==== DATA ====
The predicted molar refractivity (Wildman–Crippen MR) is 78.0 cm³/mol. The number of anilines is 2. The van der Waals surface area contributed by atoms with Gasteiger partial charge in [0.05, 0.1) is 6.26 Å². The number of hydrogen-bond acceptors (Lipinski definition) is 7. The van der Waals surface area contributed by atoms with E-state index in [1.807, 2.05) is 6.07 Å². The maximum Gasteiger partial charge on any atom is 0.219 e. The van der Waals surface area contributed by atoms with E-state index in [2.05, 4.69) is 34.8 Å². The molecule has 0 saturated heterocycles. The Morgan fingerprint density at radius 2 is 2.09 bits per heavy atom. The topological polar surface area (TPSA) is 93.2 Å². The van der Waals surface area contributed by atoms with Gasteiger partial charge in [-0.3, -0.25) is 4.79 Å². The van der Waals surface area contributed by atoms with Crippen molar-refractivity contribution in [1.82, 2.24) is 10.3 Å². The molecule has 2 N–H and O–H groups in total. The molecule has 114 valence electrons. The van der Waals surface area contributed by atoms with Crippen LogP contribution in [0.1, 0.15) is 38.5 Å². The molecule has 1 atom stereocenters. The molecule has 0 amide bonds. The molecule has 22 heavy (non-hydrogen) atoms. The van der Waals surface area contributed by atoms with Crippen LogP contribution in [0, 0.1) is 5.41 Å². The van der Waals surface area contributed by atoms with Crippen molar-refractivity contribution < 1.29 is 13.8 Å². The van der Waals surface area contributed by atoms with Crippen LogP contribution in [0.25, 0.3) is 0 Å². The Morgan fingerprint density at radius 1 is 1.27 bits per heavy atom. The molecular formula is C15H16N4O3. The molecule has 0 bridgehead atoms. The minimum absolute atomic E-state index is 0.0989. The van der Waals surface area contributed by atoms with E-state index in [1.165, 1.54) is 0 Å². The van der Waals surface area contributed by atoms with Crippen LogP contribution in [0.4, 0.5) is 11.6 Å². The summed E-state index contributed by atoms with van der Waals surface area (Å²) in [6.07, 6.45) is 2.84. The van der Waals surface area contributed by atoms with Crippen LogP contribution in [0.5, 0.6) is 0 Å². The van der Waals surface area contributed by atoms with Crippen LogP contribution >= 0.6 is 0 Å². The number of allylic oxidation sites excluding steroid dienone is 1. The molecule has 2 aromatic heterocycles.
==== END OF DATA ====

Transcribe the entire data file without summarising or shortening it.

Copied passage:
The predicted molar refractivity (Wildman–Crippen MR) is 78.0 cm³/mol. The number of anilines is 2. The van der Waals surface area contributed by atoms with Gasteiger partial charge in [0.05, 0.1) is 6.26 Å². The number of hydrogen-bond acceptors (Lipinski definition) is 7. The van der Waals surface area contributed by atoms with E-state index in [1.807, 2.05) is 6.07 Å². The maximum Gasteiger partial charge on any atom is 0.219 e. The van der Waals surface area contributed by atoms with E-state index in [2.05, 4.69) is 34.8 Å². The molecule has 0 saturated heterocycles. The Morgan fingerprint density at radius 2 is 2.09 bits per heavy atom. The topological polar surface area (TPSA) is 93.2 Å². The van der Waals surface area contributed by atoms with Gasteiger partial charge in [-0.3, -0.25) is 4.79 Å². The van der Waals surface area contributed by atoms with Crippen molar-refractivity contribution in [1.82, 2.24) is 10.3 Å². The molecule has 2 N–H and O–H groups in total. The molecule has 114 valence electrons. The van der Waals surface area contributed by atoms with Crippen LogP contribution in [0.1, 0.15) is 38.5 Å². The molecule has 1 atom stereocenters. The molecule has 0 amide bonds. The molecule has 22 heavy (non-hydrogen) atoms. The van der Waals surface area contributed by atoms with Crippen LogP contribution in [0, 0.1) is 5.41 Å². The van der Waals surface area contributed by atoms with Crippen molar-refractivity contribution < 1.29 is 13.8 Å². The van der Waals surface area contributed by atoms with Crippen LogP contribution in [0.25, 0.3) is 0 Å². The Morgan fingerprint density at radius 1 is 1.27 bits per heavy atom. The molecular formula is C15H16N4O3. The molecule has 0 bridgehead atoms. The minimum absolute atomic E-state index is 0.0989. The van der Waals surface area contributed by atoms with E-state index in [1.165, 1.54) is 0 Å². The van der Waals surface area contributed by atoms with Crippen LogP contribution in [0.4, 0.5) is 11.6 Å². The summed E-state index contributed by atoms with van der Waals surface area (Å²) in [6.07, 6.45) is 2.84. The van der Waals surface area contributed by atoms with Crippen LogP contribution in [0.5, 0.6) is 0 Å². The van der Waals surface area contributed by atoms with Crippen LogP contribution >= 0.6 is 0 Å². The number of allylic oxidation sites excluding steroid dienone is 1. The molecule has 2 aromatic heterocycles.